TSA Airport Security Lines Are Getting Longer, Causing Passengers to Miss Flights

Reductions in screening staff are partly to blame.

The peak summer travel season in the US is months away, but the lines at airport security already are getting unbearable.

The Chicago Tribune reports that 1,000 American Airlines passengers missed flights at O’Hare International Airport in March because of long security lines:

Since it started monitoring TSA wait times in late February, American Airlines has seen typical waits of 30 minutes to 60 minutes — with a high of 90 minutes. Mornings tend to be worst, but long waits are seen throughout the day.

“TSA is our No. 1 problem right now, and it’s only going to get worse,” an American Airlines spokeswoman told the Tribune.

United Airlines has concerns, too. Spokesman Charles Hobart tells Quartz that the carrier has been working with the TSA to address “longer than normal wait times at some security checkpoints.”

The TSA has reduced its screening staff in recent years, from 47,630 workers in 2011 to an estimated 41,928 in 2016, according to US Department of Homeland Security budget documents. Meanwhile, an alternative screening option offered to passengers, known as TSA Precheck, has not been as popular as planned. The program costs $85 to enroll and gives approved passengers an expedited screening process.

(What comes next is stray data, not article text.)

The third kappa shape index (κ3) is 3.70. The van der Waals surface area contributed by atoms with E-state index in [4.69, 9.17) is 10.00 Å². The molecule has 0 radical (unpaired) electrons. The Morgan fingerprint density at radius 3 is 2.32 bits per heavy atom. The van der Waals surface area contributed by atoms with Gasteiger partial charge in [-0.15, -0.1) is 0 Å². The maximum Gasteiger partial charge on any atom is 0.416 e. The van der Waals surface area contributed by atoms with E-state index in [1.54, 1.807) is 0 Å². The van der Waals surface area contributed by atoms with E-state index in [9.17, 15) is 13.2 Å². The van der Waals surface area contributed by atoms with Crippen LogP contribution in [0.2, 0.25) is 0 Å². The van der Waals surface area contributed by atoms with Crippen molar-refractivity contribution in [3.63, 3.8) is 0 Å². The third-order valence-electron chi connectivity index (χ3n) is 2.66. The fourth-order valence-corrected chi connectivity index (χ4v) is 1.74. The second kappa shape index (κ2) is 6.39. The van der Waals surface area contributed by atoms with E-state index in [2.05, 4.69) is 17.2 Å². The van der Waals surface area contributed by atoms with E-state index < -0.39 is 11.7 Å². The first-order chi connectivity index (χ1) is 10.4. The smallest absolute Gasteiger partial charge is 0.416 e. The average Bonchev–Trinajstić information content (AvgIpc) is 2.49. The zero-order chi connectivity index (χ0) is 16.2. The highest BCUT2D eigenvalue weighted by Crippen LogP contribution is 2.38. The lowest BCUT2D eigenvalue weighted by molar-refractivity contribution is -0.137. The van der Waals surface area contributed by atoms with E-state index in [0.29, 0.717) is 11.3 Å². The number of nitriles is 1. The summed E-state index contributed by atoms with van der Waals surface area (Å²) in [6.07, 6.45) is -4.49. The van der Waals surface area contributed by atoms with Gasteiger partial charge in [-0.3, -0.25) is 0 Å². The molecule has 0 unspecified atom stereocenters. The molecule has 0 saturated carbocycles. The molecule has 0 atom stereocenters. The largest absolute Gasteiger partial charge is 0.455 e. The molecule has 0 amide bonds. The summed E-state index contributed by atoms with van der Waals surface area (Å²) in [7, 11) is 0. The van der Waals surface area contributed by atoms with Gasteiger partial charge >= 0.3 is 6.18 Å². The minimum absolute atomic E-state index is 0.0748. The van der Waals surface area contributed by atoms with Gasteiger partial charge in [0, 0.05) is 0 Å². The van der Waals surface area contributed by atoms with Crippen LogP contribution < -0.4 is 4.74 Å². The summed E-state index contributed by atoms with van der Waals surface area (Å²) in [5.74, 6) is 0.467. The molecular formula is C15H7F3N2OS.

The TSA, for its part, says “the number one problem” right now for any airline is the threat of global terrorism. The agency says it has a “robust plan” to deal with the increasing level of travel “including more canine use, encouraging pre-check enrollment, overtime, accelerated hiring and more.”

If it’s only April and the airlines already are worried about the lines at security, it’s a bad omen for what’s to come. As I pointed out in November, US airports are at their busiest during the summer months, which means the busiest travel days of 2016 are still ahead of us.